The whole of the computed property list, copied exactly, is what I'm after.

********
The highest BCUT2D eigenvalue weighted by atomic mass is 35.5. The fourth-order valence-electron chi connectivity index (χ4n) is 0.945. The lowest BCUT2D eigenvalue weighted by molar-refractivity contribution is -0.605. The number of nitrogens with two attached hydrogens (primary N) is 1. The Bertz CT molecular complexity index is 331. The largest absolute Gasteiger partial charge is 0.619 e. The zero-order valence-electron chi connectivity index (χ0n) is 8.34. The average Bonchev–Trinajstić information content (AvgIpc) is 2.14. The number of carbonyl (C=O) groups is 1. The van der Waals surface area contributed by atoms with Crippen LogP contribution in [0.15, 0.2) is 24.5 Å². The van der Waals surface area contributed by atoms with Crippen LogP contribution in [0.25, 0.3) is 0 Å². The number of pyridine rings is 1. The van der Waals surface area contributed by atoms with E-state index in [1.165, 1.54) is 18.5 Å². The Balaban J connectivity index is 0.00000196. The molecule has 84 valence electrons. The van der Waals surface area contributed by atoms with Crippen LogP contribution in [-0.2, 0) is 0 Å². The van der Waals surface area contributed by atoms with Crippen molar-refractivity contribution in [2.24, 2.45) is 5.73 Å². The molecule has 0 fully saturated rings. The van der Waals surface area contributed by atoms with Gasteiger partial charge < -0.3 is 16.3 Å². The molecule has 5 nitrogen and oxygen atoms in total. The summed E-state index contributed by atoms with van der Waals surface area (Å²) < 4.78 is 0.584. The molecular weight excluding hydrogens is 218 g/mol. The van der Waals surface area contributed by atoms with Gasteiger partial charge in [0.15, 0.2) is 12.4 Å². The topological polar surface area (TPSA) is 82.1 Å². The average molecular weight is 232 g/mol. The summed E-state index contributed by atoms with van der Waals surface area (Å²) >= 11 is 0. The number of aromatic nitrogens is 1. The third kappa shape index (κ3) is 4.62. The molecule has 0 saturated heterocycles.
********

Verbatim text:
The highest BCUT2D eigenvalue weighted by atomic mass is 35.5. The fourth-order valence-electron chi connectivity index (χ4n) is 0.945. The lowest BCUT2D eigenvalue weighted by molar-refractivity contribution is -0.605. The number of nitrogens with two attached hydrogens (primary N) is 1. The Bertz CT molecular complexity index is 331. The largest absolute Gasteiger partial charge is 0.619 e. The zero-order valence-electron chi connectivity index (χ0n) is 8.34. The average Bonchev–Trinajstić information content (AvgIpc) is 2.14. The number of carbonyl (C=O) groups is 1. The van der Waals surface area contributed by atoms with Crippen LogP contribution in [0.15, 0.2) is 24.5 Å². The van der Waals surface area contributed by atoms with Crippen LogP contribution in [0.25, 0.3) is 0 Å². The number of pyridine rings is 1. The van der Waals surface area contributed by atoms with E-state index in [1.165, 1.54) is 18.5 Å². The Balaban J connectivity index is 0.00000196. The molecule has 84 valence electrons. The van der Waals surface area contributed by atoms with Crippen LogP contribution in [-0.2, 0) is 0 Å². The van der Waals surface area contributed by atoms with Crippen molar-refractivity contribution in [2.24, 2.45) is 5.73 Å². The molecule has 0 fully saturated rings. The van der Waals surface area contributed by atoms with Gasteiger partial charge < -0.3 is 16.3 Å². The molecule has 5 nitrogen and oxygen atoms in total. The summed E-state index contributed by atoms with van der Waals surface area (Å²) < 4.78 is 0.584. The molecular weight excluding hydrogens is 218 g/mol. The van der Waals surface area contributed by atoms with Gasteiger partial charge in [0.15, 0.2) is 12.4 Å². The topological polar surface area (TPSA) is 82.1 Å². The average molecular weight is 232 g/mol. The summed E-state index contributed by atoms with van der Waals surface area (Å²) >= 11 is 0. The number of aromatic nitrogens is 1. The third kappa shape index (κ3) is 4.62. The molecule has 0 saturated heterocycles.